/// How to delete your digital life
Wiping away your digital life means getting rid of the traces you’ve left – the mistakes you made, the embarrassing photos, the unwise comments, the flawed social media profiles where you’ve left too much visible.
But how easy is that? The following steps provide a start to reducing your digital footprint and taking back control of your online life.
1) If you have a Facebook account, change every setting in the Privacy tabs to “private” or “not shared” or “off” (there’s a special “privacy settings” shortcut in the blue bar near the top).
2) Find out what photos you’re tagged in on Facebook. These should appear in the Photos tab on the left hand side. If you hover over the picture, a star and a pencil appear in the top right. Choose “Report/remove tag” and pick “I want to untag myself” from the list.
3) If you have a Google Blogger account, delete your profile there. That means that blogposts or comments you’ve made there will vanish.
4) If you’ve got a Tumblr or WordPress blog, delete that too.
Now start using a search engine, and begin searching on your name (put the first name and surname together in quotes; this works in pretty much all search engines to identify that as a phrase you’re after). Note that some sites, such as newspapers, generally won’t agree to removing your name if you’ve appeared in a news or other story.
5) If you’ve posted in forums, go back and see if you can delete your posts. If you can’t, try asking the administrators of the sites (nicely) if they can remove your post. Have a very good reason. You should always bear in mind the Streisand effect, which can have the reverse effect – spreading what you don’t want to draw notice to around the internet, with the equivalent of a klaxon attached to it. (In 2003 the singer Barbra Streisand tried to remove some aerial pictures of her California beach house from a collection, via a lawsuit. The outcry meant the pictures were more widely spread, rather than the reverse.)
6) Remove any photos you’ve added to sites such as Flickr or, of course, Facebook. Try searching on your name in Google Images (put quotes around your name) and see what comes up: then visit those sites and ask if they would remove the photos. Again, be aware of the Streisand effect.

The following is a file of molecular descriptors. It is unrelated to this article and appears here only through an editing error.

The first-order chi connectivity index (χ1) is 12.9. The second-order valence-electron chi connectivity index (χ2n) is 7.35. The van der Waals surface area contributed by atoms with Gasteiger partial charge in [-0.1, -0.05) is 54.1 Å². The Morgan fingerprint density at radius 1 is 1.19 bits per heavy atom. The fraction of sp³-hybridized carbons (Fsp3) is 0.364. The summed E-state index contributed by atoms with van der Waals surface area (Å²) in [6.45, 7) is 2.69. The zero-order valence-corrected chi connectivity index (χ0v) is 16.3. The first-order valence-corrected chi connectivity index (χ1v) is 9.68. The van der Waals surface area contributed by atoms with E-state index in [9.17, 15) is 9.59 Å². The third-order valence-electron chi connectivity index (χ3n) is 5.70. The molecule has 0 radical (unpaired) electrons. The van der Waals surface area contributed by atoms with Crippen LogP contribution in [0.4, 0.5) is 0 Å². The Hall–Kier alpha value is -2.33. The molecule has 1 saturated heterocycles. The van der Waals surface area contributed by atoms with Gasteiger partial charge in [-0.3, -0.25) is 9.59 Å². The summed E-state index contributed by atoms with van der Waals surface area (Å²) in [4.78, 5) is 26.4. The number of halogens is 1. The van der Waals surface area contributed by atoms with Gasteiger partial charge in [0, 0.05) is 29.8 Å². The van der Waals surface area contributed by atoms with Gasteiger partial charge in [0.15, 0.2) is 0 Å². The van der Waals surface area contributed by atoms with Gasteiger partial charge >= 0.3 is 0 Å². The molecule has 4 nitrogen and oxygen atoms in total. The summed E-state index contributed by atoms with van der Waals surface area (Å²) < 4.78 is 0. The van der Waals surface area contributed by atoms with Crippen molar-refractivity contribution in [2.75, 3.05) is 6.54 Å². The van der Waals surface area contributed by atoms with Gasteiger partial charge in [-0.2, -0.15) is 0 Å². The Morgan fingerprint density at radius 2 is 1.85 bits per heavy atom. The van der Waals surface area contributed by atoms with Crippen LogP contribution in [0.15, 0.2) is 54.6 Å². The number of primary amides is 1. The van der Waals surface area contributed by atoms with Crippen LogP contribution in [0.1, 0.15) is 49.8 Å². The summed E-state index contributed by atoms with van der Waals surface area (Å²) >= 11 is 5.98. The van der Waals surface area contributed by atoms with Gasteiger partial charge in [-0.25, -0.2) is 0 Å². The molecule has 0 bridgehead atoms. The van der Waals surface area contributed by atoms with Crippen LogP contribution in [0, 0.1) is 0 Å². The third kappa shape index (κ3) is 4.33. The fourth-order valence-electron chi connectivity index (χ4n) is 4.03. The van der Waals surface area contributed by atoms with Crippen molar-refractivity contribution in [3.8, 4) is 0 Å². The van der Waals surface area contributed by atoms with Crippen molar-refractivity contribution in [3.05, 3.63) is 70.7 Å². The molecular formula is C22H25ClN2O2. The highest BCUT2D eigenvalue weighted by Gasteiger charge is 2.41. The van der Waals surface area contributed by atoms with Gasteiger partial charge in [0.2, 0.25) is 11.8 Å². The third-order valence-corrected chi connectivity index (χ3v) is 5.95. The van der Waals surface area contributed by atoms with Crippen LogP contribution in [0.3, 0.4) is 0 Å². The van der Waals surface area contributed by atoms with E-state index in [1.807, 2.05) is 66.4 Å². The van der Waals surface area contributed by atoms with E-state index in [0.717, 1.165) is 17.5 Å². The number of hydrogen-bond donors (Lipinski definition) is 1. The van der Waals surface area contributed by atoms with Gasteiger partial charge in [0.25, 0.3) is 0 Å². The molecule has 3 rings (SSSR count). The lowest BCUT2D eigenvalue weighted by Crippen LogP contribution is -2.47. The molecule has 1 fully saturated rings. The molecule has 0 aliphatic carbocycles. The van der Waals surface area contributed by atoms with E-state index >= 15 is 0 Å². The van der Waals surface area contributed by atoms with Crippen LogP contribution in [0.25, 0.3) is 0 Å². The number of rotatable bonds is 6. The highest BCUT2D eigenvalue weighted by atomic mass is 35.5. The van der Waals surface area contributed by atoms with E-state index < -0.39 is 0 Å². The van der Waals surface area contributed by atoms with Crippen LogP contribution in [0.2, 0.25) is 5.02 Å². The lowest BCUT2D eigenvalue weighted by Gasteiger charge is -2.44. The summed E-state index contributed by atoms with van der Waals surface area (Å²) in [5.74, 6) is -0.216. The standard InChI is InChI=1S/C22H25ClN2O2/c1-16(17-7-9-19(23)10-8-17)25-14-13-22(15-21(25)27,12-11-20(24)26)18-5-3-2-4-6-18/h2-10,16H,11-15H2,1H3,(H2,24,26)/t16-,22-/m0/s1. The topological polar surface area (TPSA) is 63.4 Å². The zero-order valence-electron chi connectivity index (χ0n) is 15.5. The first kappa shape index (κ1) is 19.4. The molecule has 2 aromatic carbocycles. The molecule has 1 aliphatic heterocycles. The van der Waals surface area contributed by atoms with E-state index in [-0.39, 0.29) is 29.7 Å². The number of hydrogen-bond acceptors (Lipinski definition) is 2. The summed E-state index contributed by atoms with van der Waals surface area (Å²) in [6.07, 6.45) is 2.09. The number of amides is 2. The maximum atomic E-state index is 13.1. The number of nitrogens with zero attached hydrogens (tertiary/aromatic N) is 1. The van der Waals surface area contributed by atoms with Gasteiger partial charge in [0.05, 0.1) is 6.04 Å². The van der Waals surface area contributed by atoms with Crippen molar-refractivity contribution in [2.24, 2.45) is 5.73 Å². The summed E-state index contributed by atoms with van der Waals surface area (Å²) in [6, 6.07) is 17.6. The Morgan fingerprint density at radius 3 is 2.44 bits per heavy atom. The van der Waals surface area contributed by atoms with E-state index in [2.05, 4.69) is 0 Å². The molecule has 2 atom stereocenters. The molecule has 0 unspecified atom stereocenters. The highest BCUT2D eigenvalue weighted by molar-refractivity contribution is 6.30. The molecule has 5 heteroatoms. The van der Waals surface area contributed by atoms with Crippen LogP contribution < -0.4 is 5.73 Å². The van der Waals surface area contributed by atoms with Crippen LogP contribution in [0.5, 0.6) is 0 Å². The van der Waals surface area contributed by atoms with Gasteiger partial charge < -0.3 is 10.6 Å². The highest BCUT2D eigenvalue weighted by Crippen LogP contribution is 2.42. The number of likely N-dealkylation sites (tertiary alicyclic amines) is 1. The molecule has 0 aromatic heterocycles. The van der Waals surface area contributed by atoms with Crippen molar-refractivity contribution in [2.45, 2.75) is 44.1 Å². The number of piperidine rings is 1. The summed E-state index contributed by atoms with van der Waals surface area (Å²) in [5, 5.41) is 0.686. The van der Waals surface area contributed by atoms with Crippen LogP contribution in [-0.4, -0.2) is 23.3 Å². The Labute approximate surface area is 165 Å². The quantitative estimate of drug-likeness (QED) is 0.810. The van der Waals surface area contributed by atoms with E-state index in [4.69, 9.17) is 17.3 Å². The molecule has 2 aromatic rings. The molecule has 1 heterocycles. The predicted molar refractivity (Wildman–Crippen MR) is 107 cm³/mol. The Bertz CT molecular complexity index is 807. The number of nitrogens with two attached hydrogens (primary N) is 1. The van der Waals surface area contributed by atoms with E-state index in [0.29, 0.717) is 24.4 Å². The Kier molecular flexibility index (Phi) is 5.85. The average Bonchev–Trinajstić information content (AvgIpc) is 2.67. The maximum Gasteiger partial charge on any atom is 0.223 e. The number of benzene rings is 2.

7) Keep doing searches on your name and finding out what turns up, and getting in touch with the owners of the sites. Be prepared to get rebuffed, especially if the site is in the US.
Be aware that anything that you’ve posted outside Facebook, Blogger or WordPress might still live on in the Internet Archive – which aims to crawl the entire web again and again and store what it finds, for ever. The Internet Archive doesn’t have an explicit way to remove sites once they’re in its index – which is colossal. And as it sees itself as a repository of the web, which would otherwise be short-lived. It does take a case-by-case approach to requests for removal.
9) Be aware too that even if you remove explicit mentions of your name, a determined searcher may be able to dig up your past through leftover postings and hints of whatever sort. Mentions by other people, photos where even though you’re not tagged, you’re mentioned in related information.
In this, we’ve not taken the more extensive move of deleting your Google web search history – though if you don’t want to be (silently) tracked by Google, then stop using Google’s search (there are plenty of other search engines that won’t track you, such as DuckDuckGo.com or Blekko.com. DuckDuckGo is improving all the time, and saw a big jump in traffic with the change in Google’s privacy policies last year.
Expunging yourself from the internet is very, very hard. As far as is known, nobody’s succeeded – though of course if they had, how would we know?
What other tips, links and suggestions do you have for reducing your digital footprint? Do you think it should be easy for people to airbrush their digital footprint? Leave your ideas and views in the thread below.
The Guardian – Charles Arthur, Technology Editor